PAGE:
Explore This IssueJune 2012
Dr. Cordes is clinical associate professor at Indiana University School of Medicine in Indianapolis.
Q: You often do several cases in one day, for many days in a row. This must make for some long days. How do you deal with fatigue?
Lisa J. Molin, MD: The jet lag can be really hard. Fatigue and sleep deprivation are sometimes worse than [what we went through] in residency. Depending on the site, we may have been up for 24 hours when we arrive in the host country. Many times, the hosts feel obliged to wine and dine us. It is their way of showing their gratitude and hospitality, but our surgical team has to get up at 5 a.m. the next morning to do cleft palate and lip repairs.
I’ve worked with Medical Missions for Children in India, Peru, West Africa and the Philippines. Now that I am team leader for our group, returning each year to Angeles City, in the Philippines, we try to rest the first night or two and spend the remaining time with our local hosts. We have a team of 14 people, and we don’t want them operating on only four hours of sleep! We have a great team spirit with our sponsors, the ‘Batch of ’83,’ and they have made our stay and mission to Angeles City very productive.
Dr. Molin is with Ear, Nose and Throat Specialists, Inc., in San Luis Obispo and Pismo Beach, Calif.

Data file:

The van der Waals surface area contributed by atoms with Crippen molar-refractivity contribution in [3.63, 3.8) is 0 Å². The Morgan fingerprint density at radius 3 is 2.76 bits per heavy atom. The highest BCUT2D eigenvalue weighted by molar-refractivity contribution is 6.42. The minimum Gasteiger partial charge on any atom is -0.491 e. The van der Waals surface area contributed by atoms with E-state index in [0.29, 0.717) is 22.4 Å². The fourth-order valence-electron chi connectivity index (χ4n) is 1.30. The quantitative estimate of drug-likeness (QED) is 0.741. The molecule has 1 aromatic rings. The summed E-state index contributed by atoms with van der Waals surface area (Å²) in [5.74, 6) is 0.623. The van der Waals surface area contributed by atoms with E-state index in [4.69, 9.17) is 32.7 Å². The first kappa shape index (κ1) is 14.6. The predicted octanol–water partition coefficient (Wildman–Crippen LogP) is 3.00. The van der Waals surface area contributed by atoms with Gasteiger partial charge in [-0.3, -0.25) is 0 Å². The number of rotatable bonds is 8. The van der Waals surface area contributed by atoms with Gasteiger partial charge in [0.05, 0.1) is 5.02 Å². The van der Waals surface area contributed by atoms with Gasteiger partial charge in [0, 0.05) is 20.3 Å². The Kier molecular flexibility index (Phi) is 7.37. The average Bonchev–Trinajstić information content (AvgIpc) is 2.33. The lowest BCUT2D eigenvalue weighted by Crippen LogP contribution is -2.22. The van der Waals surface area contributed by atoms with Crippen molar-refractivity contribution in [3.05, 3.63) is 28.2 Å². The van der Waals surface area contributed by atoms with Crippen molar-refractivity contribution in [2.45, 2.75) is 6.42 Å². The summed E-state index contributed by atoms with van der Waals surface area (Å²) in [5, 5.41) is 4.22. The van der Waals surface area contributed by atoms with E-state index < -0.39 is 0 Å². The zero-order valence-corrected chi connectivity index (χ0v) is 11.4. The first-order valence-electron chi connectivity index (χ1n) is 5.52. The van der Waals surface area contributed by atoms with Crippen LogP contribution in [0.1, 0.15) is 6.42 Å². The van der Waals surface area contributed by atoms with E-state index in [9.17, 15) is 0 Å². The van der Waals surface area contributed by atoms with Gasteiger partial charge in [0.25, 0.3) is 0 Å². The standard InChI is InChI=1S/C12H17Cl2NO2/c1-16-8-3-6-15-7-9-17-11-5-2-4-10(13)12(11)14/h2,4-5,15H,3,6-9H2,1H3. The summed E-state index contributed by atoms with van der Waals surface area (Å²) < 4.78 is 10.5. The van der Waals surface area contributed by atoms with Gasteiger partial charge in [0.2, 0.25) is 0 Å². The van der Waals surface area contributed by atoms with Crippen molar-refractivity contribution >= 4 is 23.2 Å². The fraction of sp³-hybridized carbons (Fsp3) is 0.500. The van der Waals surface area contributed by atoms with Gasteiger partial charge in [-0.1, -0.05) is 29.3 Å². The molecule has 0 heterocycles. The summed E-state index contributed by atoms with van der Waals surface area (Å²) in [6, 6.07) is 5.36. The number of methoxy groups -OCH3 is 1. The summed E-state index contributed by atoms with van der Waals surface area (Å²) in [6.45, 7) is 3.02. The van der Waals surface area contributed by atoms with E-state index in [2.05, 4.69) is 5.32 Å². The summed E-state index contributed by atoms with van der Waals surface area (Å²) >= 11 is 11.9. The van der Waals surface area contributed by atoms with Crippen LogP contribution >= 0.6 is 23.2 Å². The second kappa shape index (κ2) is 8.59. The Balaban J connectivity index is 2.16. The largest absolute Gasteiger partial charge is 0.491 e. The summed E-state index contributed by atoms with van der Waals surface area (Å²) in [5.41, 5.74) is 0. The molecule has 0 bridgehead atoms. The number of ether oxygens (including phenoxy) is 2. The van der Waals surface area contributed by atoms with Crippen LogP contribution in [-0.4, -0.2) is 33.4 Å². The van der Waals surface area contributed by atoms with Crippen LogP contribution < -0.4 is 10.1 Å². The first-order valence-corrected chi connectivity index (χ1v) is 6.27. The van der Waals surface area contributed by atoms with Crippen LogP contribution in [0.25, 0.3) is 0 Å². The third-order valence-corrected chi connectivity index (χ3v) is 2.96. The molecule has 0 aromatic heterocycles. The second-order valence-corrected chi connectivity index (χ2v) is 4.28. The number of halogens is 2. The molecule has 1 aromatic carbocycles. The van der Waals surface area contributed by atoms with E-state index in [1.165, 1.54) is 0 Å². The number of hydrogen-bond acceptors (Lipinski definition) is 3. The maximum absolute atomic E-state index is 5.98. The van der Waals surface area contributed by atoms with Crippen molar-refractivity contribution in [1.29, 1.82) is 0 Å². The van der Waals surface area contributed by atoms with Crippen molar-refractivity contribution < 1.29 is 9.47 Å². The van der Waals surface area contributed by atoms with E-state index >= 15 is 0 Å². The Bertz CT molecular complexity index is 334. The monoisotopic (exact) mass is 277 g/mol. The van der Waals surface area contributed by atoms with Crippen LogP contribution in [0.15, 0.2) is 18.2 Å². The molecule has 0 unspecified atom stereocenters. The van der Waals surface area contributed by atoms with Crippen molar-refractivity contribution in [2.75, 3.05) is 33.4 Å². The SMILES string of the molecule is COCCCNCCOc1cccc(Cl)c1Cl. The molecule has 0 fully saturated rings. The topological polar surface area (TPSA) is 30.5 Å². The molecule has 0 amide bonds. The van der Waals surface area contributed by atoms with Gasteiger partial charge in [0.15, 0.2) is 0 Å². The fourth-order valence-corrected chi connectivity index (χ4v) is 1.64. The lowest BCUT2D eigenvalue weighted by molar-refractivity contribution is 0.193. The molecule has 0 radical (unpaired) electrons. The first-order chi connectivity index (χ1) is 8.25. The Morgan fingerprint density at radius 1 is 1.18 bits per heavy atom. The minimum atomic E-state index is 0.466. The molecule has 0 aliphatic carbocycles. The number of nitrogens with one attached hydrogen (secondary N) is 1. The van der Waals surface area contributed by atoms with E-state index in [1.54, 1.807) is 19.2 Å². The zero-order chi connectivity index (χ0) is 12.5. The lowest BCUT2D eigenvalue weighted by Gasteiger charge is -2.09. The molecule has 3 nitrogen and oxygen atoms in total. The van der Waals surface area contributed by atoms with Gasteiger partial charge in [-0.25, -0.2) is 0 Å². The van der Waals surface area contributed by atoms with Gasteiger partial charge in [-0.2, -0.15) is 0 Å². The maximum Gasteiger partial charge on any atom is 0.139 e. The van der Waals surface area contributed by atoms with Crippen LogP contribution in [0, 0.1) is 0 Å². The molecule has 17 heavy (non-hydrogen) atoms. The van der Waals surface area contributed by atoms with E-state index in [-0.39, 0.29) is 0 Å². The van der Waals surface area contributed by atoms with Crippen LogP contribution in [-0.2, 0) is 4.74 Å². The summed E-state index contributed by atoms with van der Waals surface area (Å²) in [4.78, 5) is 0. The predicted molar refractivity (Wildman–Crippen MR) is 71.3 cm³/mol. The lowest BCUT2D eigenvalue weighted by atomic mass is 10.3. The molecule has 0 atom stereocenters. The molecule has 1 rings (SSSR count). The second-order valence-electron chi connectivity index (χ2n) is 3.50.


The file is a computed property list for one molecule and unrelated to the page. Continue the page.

Q: Are there factors that foster better outcomes for patients? How do you assess whether the sponsoring organization has addressed those factors?
Dr. McMains: There is great value to making consistent trips to the same location so that you build longstanding relationships, trust and communication. Without this structure in place, I would not schedule a trip. If you are considering involvement with an organization, you can ask them, “What relationships do you have with surgeons in the host country? How is that relationship developed and handled?”
Q: Many otolaryngologists express satisfaction when they have the ability to train their colleagues at the host site, feeling as if they’re closer to the goal of increasing the sustainability of treatments. Do you agree?
Dr. Buckmiller: I have mixed feelings about surgical training [in the host country]. Of course you want a country to be self-sufficient in the way it cares for different types of problems. The unfortunate thing is that cleft surgery is such a complex and precise group of procedures. I have completed eight years of training to be able to do these with the same standard of care. I sometimes hesitate to show someone how to do it and then have them do a very bad job at it the rest of the time. If there is a situation where that group of local people can continue training over long periods of time so that they become proficient, then I’m all for it.
Q: Should trainees be included on surgical missions?
Craig W. Senders, MD, FACS: I have participated in more than 30 missions, and we usually take residents with us. Of course they should be carefully supervised; you have senior surgeons working with them just as you would here in the U.S. Trainees aren’t as fast as experienced surgeons, so cases do take longer. The question is, is that worth doing when you have such a volume of cases you’re trying to handle? It does cost something, but you’re investing in a person who may ‘get the bug’ and go on other trips. For example, Lisa Buckmiller went with us when she trained here at UC Davis. Now, look at how many other people she has gone on to help. We created the seed, and she germinated that seed into a tree.